Warner School of Education faculty members Mary Rapp and Howard Kirschenbaum traveled to Bhutan last fall to establish a previously nonexistent counseling profession.
Located north of India on the slopes of the Himalayas, the remote country has preserved a rich and unique cultural heritage at the expense of modernization. Having only recently lifted a ban on television and the Internet, Bhutan has, for much of its history, lagged behind the rest of a rapidly developing world.
“The Bhutanese [are] very thoughtful with whom they welcome into their country because they are so committed to maintaining their traditional culture,” Rapp, Director of Warner’s School Leadership Preparation Program, said. “Volunteers can only work there if the project furthers the country’s mission and is consistent with Buddhist values.”
Rapp and Kirschenbaum, Professor Emeritus of Warner’s Counseling and Human Development Department, had a mission of their own. Invited by the Bhutanese government to promote the fledgling counseling profession, the husband and wife team focused on shaping the role of counselors in K-12 schools.
“The field of mental health counseling is just beginning so they were open to everything we had to offer,” Kirschenbaum said. “They were eager to learn as much as they could about how counseling works and how it could be adapted into their own particular culture and values in Bhutan.”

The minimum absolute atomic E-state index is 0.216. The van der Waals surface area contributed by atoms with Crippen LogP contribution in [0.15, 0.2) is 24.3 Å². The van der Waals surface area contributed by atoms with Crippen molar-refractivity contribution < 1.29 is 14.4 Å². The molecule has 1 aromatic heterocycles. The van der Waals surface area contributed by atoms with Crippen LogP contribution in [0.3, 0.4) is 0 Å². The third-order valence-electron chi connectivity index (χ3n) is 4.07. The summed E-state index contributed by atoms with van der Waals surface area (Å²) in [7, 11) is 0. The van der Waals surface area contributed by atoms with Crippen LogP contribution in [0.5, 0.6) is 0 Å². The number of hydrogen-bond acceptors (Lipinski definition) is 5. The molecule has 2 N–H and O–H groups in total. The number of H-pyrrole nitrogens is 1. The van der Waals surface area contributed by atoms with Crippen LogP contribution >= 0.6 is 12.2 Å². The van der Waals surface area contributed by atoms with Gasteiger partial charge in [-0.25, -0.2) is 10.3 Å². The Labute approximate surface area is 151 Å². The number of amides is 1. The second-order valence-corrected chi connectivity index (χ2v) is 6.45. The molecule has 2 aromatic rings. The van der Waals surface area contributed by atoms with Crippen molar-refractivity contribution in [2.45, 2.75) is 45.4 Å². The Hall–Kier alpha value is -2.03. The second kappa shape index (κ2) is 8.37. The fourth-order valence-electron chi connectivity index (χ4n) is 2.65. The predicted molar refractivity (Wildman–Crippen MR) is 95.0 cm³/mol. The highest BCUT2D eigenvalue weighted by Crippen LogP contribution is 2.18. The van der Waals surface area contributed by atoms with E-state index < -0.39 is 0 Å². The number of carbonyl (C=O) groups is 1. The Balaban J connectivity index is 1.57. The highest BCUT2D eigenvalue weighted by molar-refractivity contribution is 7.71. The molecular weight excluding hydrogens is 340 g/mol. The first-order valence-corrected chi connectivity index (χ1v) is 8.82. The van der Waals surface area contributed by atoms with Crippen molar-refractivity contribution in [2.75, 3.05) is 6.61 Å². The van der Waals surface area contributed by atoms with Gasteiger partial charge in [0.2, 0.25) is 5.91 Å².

Having spent considerable time observing at the Yangchenphu Upper Secondary School, Kirschenbaum discovered that despite the cultural differences between Bhutan and the west, there were also several similarities.
“Bhutan, like other countries, has issues with mental health,” Kirschenbaum said. “There’s growing alcoholism and substance abuse, domestic violence and stress among school students due to peer pressure and high stakes testing. There’s also depression and anxiety, so Bhutan is no different than other countries, and helping professionals are going to be very useful and critical in Bhutan to help meet those needs.”
With two psychiatrists and not a single clinical psychologist or social worker, both Rapp and Kirschenbaum believe that Bhutan is in urgent need of expanding its professional counseling workforce.
Rapp, who worked extensively with the Jigme Losal Primary School, helped train a new generation of counselors.
“I was able to build upon what teachers were already doing well by taking the curriculum a step further — engaging the children in activities that supported the application of learning to their lives,” she said. “The Bhutanese are interested in modernizing while still maintaining their traditional values, and I was able to model that a bit.”
This juxtaposition of the cultural and the contemporary, the spiritual and the secular, was evident at Yangchenphu School as well.
“They are experimenting with a program [in] which they are trying to instill the traditional Buddhist values, but also have the explicit goal of teaching young people life skills, including decision-making, creativity, self-awareness and other skills that help develop people’s individuality,” Kirschenbaum added.
The couple agrees that the trip was largely successful and a once in a lifetime opportunity.
“My experiences helped me to understand their values and previous experiences and feel part of a multicultural community,” she said.
Having resumed their posts at the Warner School, Rapp and Kirschenbaum eagerly anticipate their return to Bhutan this fall with the goal of expanding the work they have already begun in the schools.
Gould is a member of the class of 2014.